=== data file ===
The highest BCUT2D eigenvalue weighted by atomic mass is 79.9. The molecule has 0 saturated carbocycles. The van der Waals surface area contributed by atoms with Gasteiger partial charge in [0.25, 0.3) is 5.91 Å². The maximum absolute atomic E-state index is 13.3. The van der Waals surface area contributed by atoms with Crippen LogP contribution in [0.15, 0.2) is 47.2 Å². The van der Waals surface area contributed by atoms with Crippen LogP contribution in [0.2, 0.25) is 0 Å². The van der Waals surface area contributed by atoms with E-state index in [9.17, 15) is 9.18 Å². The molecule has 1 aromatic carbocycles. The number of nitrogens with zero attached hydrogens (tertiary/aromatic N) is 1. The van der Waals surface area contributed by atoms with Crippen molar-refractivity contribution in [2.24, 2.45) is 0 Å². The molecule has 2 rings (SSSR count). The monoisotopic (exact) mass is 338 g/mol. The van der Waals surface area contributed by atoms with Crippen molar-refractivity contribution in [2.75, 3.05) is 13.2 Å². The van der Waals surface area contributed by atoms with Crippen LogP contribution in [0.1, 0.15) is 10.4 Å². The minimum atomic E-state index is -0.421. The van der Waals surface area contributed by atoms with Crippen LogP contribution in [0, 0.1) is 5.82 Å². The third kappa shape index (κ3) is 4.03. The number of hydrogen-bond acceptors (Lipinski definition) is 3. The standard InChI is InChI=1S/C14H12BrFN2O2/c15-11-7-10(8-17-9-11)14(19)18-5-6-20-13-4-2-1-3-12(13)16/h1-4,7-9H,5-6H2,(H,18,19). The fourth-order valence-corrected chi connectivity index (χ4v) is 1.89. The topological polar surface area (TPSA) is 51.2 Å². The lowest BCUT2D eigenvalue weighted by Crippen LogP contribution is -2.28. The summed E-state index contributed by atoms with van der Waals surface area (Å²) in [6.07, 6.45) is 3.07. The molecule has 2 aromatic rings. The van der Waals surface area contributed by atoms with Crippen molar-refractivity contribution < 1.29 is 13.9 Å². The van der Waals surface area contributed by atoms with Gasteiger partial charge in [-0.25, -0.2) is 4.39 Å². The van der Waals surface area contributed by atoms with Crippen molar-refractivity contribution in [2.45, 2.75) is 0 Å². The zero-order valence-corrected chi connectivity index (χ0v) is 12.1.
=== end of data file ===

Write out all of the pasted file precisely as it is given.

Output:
The highest BCUT2D eigenvalue weighted by atomic mass is 79.9. The molecule has 0 saturated carbocycles. The van der Waals surface area contributed by atoms with Gasteiger partial charge in [0.25, 0.3) is 5.91 Å². The maximum absolute atomic E-state index is 13.3. The van der Waals surface area contributed by atoms with Crippen LogP contribution in [0.15, 0.2) is 47.2 Å². The van der Waals surface area contributed by atoms with Crippen LogP contribution in [0.2, 0.25) is 0 Å². The van der Waals surface area contributed by atoms with E-state index in [9.17, 15) is 9.18 Å². The molecule has 1 aromatic carbocycles. The number of nitrogens with zero attached hydrogens (tertiary/aromatic N) is 1. The van der Waals surface area contributed by atoms with Crippen molar-refractivity contribution in [2.24, 2.45) is 0 Å². The molecule has 2 rings (SSSR count). The monoisotopic (exact) mass is 338 g/mol. The van der Waals surface area contributed by atoms with Crippen molar-refractivity contribution in [2.75, 3.05) is 13.2 Å². The van der Waals surface area contributed by atoms with Crippen LogP contribution in [0.1, 0.15) is 10.4 Å². The minimum atomic E-state index is -0.421. The van der Waals surface area contributed by atoms with Crippen LogP contribution in [0, 0.1) is 5.82 Å². The third kappa shape index (κ3) is 4.03. The number of hydrogen-bond acceptors (Lipinski definition) is 3. The standard InChI is InChI=1S/C14H12BrFN2O2/c15-11-7-10(8-17-9-11)14(19)18-5-6-20-13-4-2-1-3-12(13)16/h1-4,7-9H,5-6H2,(H,18,19). The fourth-order valence-corrected chi connectivity index (χ4v) is 1.89. The topological polar surface area (TPSA) is 51.2 Å². The lowest BCUT2D eigenvalue weighted by Crippen LogP contribution is -2.28. The summed E-state index contributed by atoms with van der Waals surface area (Å²) in [6.07, 6.45) is 3.07. The molecule has 2 aromatic rings. The van der Waals surface area contributed by atoms with Crippen molar-refractivity contribution < 1.29 is 13.9 Å². The van der Waals surface area contributed by atoms with Gasteiger partial charge in [-0.25, -0.2) is 4.39 Å². The van der Waals surface area contributed by atoms with Crippen molar-refractivity contribution in [2.45, 2.75) is 0 Å². The zero-order valence-corrected chi connectivity index (χ0v) is 12.1.